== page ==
Today's date, January 27th, marks the anniversary of the death of the English plumber and inventor Thomas Crapper (c.1836-1910). While Crapper is often popularly credited with inventing the modern flush toilet, that technology was actually patented by inventor Albert Giblin.
Crapper's achievements in invention were in improvements to toilet technology, most notably his modification to traditional plumbing traps with the invention of the U-bend pipe in 1880.
His most significant contributions to the modern bathroom, however, were in the marketing of products like “Crapper's Silent Valveless Water Waste Preventer”. Thomas Crapper & Co. was the first company to set up public showrooms to promote and display toilets and other sanitary equipment and Crapper himself was a prominent advocate for the installation of advocate of "sanitary plumbing" in modern homes.
We're marking the anniversary today with this image from the ca. 1929 catalog Color and Style in Bathroom Furnishing and Decoration from Pittsburgh, Pennsylvania's Standard Sanitary Manufacturing Co., an American manufacturer of bathroom fixtures. Descriptive text accompanying this image reads:
Just as beauty in the living room cannot be disassociated from the design of the furniture, the beauty of the bathroom must have its beginning in the plumbing fixtures. Lack of distinction in bathroom ﬁxtures, as in living room furniture, is patent, and cannot be overcome by the background however distinctive and interesting it may be.
Here the background, with its mural and hand-decorated walls, is highly individual. One would not willingly spoil this beauty by the installation of plumbing ﬁxtures of commonplace design or color. Creative talent is called into play quite as much in the selection of the ﬁxtures and materials as in the origination of a color composition. You may have, by persevering in your refusal to accept substitutions, plumbing ﬁxtures that are, in design, fine examples of functional beauty, such as the Templeton Lavatory and the Pembroke Bath.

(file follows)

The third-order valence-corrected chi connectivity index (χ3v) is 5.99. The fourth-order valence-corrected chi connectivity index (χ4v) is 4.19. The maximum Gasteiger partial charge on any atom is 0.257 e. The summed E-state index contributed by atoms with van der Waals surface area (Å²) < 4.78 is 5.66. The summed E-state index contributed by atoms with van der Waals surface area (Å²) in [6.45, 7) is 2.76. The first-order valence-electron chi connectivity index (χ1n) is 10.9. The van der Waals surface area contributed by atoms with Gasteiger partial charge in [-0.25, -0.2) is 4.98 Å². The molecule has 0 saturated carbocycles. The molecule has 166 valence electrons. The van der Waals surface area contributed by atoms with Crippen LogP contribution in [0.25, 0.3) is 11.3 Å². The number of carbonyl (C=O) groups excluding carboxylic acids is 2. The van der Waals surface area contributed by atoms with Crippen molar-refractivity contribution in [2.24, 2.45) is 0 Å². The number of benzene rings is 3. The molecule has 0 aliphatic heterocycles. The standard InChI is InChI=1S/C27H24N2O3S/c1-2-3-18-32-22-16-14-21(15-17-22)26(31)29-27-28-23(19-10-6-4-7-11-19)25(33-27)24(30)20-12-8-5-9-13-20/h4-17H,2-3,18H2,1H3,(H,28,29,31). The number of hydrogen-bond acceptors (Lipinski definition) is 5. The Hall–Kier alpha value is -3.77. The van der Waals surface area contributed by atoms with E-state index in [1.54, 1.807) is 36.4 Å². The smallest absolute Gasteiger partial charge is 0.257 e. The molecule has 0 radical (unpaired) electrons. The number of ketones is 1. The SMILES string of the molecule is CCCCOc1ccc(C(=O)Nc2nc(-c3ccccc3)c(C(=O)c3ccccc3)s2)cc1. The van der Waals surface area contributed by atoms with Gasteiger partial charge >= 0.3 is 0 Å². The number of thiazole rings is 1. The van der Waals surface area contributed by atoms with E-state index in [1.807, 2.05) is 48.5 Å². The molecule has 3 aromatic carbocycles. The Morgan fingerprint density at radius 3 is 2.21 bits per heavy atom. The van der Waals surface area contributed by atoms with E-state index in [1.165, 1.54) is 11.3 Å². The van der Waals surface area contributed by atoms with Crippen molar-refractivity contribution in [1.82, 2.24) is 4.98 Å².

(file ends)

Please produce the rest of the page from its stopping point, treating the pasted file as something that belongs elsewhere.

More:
In planning a room such as this, it is necessary to co-operate closely with the artist. However, the decorative scheme need not be followed exactly. The mural over the bath may give place to a window of stained glass or a simple design may be. worked out in mosaic tile. This bathroom design, and all others illustrated in this book, are not intended as patterns. They are suggestions which, it is hoped. will inspire you to create your own ways of making your bathroom beautiful.
This catalog is Trade Cat.S78 1929 in Hagley Library's collection of trade catalogs and pamphlets. You can view the work in full online in our Digital Archive by clicking here.